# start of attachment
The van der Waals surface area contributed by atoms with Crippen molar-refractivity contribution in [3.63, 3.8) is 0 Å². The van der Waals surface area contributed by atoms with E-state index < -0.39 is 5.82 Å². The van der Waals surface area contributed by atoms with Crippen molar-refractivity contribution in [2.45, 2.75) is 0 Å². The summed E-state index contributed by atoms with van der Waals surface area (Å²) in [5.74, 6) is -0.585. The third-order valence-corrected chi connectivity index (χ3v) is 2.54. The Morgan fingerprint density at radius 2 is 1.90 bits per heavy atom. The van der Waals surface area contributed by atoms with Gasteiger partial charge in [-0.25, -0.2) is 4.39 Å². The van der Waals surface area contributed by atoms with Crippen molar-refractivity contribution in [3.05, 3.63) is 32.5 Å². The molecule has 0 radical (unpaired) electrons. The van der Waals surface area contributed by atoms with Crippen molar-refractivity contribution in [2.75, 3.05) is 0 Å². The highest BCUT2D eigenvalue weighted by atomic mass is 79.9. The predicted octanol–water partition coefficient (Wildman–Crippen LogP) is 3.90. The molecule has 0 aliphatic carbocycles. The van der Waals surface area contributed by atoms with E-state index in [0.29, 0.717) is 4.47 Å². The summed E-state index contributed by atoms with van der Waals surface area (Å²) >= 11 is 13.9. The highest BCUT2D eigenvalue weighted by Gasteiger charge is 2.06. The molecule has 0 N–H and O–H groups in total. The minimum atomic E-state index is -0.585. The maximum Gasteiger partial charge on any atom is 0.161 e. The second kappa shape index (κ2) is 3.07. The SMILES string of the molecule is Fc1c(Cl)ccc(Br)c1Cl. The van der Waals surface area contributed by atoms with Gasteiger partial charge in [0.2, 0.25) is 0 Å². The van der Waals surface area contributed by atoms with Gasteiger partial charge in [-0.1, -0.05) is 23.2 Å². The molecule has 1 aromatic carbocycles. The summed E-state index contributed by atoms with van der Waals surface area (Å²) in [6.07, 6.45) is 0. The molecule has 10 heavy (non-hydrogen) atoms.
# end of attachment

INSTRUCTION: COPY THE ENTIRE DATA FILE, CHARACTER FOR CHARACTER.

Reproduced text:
The van der Waals surface area contributed by atoms with Crippen molar-refractivity contribution in [3.63, 3.8) is 0 Å². The van der Waals surface area contributed by atoms with E-state index < -0.39 is 5.82 Å². The van der Waals surface area contributed by atoms with Crippen molar-refractivity contribution in [2.45, 2.75) is 0 Å². The summed E-state index contributed by atoms with van der Waals surface area (Å²) in [5.74, 6) is -0.585. The third-order valence-corrected chi connectivity index (χ3v) is 2.54. The Morgan fingerprint density at radius 2 is 1.90 bits per heavy atom. The van der Waals surface area contributed by atoms with Gasteiger partial charge in [-0.25, -0.2) is 4.39 Å². The van der Waals surface area contributed by atoms with Crippen molar-refractivity contribution in [3.05, 3.63) is 32.5 Å². The molecule has 0 radical (unpaired) electrons. The van der Waals surface area contributed by atoms with Crippen molar-refractivity contribution in [2.75, 3.05) is 0 Å². The highest BCUT2D eigenvalue weighted by atomic mass is 79.9. The predicted octanol–water partition coefficient (Wildman–Crippen LogP) is 3.90. The molecule has 0 aliphatic carbocycles. The van der Waals surface area contributed by atoms with E-state index in [0.29, 0.717) is 4.47 Å². The summed E-state index contributed by atoms with van der Waals surface area (Å²) >= 11 is 13.9. The highest BCUT2D eigenvalue weighted by Gasteiger charge is 2.06. The molecule has 0 N–H and O–H groups in total. The minimum atomic E-state index is -0.585. The maximum Gasteiger partial charge on any atom is 0.161 e. The second kappa shape index (κ2) is 3.07. The SMILES string of the molecule is Fc1c(Cl)ccc(Br)c1Cl. The van der Waals surface area contributed by atoms with Gasteiger partial charge in [0.2, 0.25) is 0 Å². The van der Waals surface area contributed by atoms with Gasteiger partial charge in [-0.1, -0.05) is 23.2 Å². The molecule has 1 aromatic carbocycles. The summed E-state index contributed by atoms with van der Waals surface area (Å²) in [6.07, 6.45) is 0. The molecule has 10 heavy (non-hydrogen) atoms.